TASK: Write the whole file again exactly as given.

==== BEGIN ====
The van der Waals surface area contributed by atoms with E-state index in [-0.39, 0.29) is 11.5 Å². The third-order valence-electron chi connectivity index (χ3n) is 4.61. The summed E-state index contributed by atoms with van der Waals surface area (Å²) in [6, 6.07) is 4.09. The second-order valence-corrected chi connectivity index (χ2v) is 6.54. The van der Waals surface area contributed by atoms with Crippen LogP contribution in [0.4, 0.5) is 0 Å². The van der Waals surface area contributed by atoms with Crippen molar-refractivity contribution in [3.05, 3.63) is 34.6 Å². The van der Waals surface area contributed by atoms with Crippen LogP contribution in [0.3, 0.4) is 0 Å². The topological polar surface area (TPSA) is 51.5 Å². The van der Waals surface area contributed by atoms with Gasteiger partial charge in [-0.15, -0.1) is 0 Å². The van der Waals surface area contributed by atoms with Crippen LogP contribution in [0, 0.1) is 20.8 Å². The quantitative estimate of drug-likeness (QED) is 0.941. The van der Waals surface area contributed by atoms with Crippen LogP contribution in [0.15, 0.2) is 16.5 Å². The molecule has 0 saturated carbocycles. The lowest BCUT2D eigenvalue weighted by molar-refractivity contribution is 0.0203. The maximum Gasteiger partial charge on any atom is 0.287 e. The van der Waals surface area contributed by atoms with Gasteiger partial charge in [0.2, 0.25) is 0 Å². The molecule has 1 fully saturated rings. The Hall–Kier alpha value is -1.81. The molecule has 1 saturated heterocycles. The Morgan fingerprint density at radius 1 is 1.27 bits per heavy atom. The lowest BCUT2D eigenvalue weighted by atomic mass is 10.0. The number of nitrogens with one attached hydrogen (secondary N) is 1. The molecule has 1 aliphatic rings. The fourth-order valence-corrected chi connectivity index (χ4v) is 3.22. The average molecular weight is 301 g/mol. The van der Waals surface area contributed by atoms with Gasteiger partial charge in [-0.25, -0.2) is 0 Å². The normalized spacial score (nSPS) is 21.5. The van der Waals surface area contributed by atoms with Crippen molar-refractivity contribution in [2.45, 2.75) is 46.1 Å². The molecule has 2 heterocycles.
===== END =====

The van der Waals surface area contributed by atoms with E-state index in [-0.39, 0.29) is 11.5 Å². The third-order valence-electron chi connectivity index (χ3n) is 4.61. The summed E-state index contributed by atoms with van der Waals surface area (Å²) in [6, 6.07) is 4.09. The second-order valence-corrected chi connectivity index (χ2v) is 6.54. The van der Waals surface area contributed by atoms with Crippen LogP contribution in [0.4, 0.5) is 0 Å². The van der Waals surface area contributed by atoms with Crippen molar-refractivity contribution in [3.05, 3.63) is 34.6 Å². The van der Waals surface area contributed by atoms with Crippen LogP contribution in [0.3, 0.4) is 0 Å². The topological polar surface area (TPSA) is 51.5 Å². The van der Waals surface area contributed by atoms with Gasteiger partial charge in [-0.15, -0.1) is 0 Å². The van der Waals surface area contributed by atoms with Crippen LogP contribution in [0, 0.1) is 20.8 Å². The quantitative estimate of drug-likeness (QED) is 0.941. The van der Waals surface area contributed by atoms with Crippen LogP contribution in [0.15, 0.2) is 16.5 Å². The molecule has 0 saturated carbocycles. The lowest BCUT2D eigenvalue weighted by molar-refractivity contribution is 0.0203. The maximum Gasteiger partial charge on any atom is 0.287 e. The van der Waals surface area contributed by atoms with Gasteiger partial charge in [0.2, 0.25) is 0 Å². The molecule has 1 fully saturated rings. The Hall–Kier alpha value is -1.81. The molecule has 1 saturated heterocycles. The Morgan fingerprint density at radius 1 is 1.27 bits per heavy atom. The lowest BCUT2D eigenvalue weighted by atomic mass is 10.0. The number of nitrogens with one attached hydrogen (secondary N) is 1. The molecule has 1 aliphatic rings. The fourth-order valence-corrected chi connectivity index (χ4v) is 3.22. The average molecular weight is 301 g/mol. The van der Waals surface area contributed by atoms with Gasteiger partial charge in [-0.25, -0.2) is 0 Å². The normalized spacial score (nSPS) is 21.5. The van der Waals surface area contributed by atoms with Crippen molar-refractivity contribution in [2.45, 2.75) is 46.1 Å². The molecule has 2 heterocycles.